Work in progress

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Almost three years ago this became my Covid 19 project: a rust free and nicely running 1960 Buick Lesabre convertible with 364 engine, 2 bl Carter carb , power steering and automatic transmission . Otherwise just all basic. Found by chance on the internet in Arizona - originally from a ranch in Montana : just two owners and odometer shows 95k plus (but maybe another 100k) and probably plus 20 years ago a new paint job, reupholstery ( plain red vinyl without the inserts) and top. The engine shows little wear and tear and no rebuild or repaint: all wires and hoses and electrical components look original. The only repair I had to do was freeing up the wiper motor innards from hardened grease ! And the frozen emergency brake cable…
But the biggest job was getting rid of the after effects of a mice infestation: last owner was grain trader…Had to replace the foam and fabric in the passenger seat and rear bench and use lots of chemicals to get rid of the smell but now as new . Another tedious job was making the rain gutter underneath the rear of the top leak free so no more water in the trunk: synthetic sealant covered by a flexible black rubber undercoat layer finally did the job.
All instruments and lights were working except for the cat’s eye electric clock but got that ticking again by cleaning the dried up oil and renewing with Swiss watch lubricant. Even the original radio with tubes was still working but going to upgrade with solid state replica and new speakers front and rear sides and a CD player. Put a dome light with dimmer on the top rail and replaced the old yellowed courtesy and map light lenses . Just cosmetic improvements…Still up is adding an electric fuel pump next to the fuel tank with all the wiring.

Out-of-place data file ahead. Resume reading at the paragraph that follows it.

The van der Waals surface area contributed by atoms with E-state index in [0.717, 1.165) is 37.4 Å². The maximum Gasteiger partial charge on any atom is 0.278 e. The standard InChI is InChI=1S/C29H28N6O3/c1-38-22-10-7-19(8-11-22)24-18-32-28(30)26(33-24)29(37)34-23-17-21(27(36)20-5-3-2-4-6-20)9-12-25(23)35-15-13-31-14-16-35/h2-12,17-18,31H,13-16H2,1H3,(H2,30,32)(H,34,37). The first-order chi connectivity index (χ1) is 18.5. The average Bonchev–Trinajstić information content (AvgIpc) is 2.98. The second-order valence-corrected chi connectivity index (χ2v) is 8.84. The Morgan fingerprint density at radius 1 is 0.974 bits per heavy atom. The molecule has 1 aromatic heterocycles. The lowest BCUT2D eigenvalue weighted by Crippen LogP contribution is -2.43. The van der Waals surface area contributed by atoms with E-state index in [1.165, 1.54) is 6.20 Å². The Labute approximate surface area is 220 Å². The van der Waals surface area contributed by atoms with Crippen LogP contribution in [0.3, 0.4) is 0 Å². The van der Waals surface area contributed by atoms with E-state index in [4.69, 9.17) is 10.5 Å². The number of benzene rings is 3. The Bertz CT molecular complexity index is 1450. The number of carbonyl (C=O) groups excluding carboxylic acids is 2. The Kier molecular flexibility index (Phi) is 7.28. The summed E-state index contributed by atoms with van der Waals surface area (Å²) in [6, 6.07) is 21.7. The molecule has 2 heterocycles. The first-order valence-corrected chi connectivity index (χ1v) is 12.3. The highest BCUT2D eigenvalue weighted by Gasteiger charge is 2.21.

It’s indeed a work in progress ( later adding front disc brakes and replacing the brake booster with dual system).
I have gotten to know my big black beauty ( bblbty on the historic NJ plates) in all of its nooks and crannies and am deeply impressed by the solid Buick engineering and craftsmanship they put into this car!
Looking forward to go to the car shows this summer with the top down . One final note: I never paid so much money for a car sight unseen ( luckily a member of the American Buick Club could inspect the car remotely from Montana: he knew the original dealer…small world indeed) but since this is my first car restoration project am finding out you need to be careful not to let it become a money pit; it can be a very expensive hobby but in my case literally a life saving one.
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josephdemeyer
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Plainfield New Jersey

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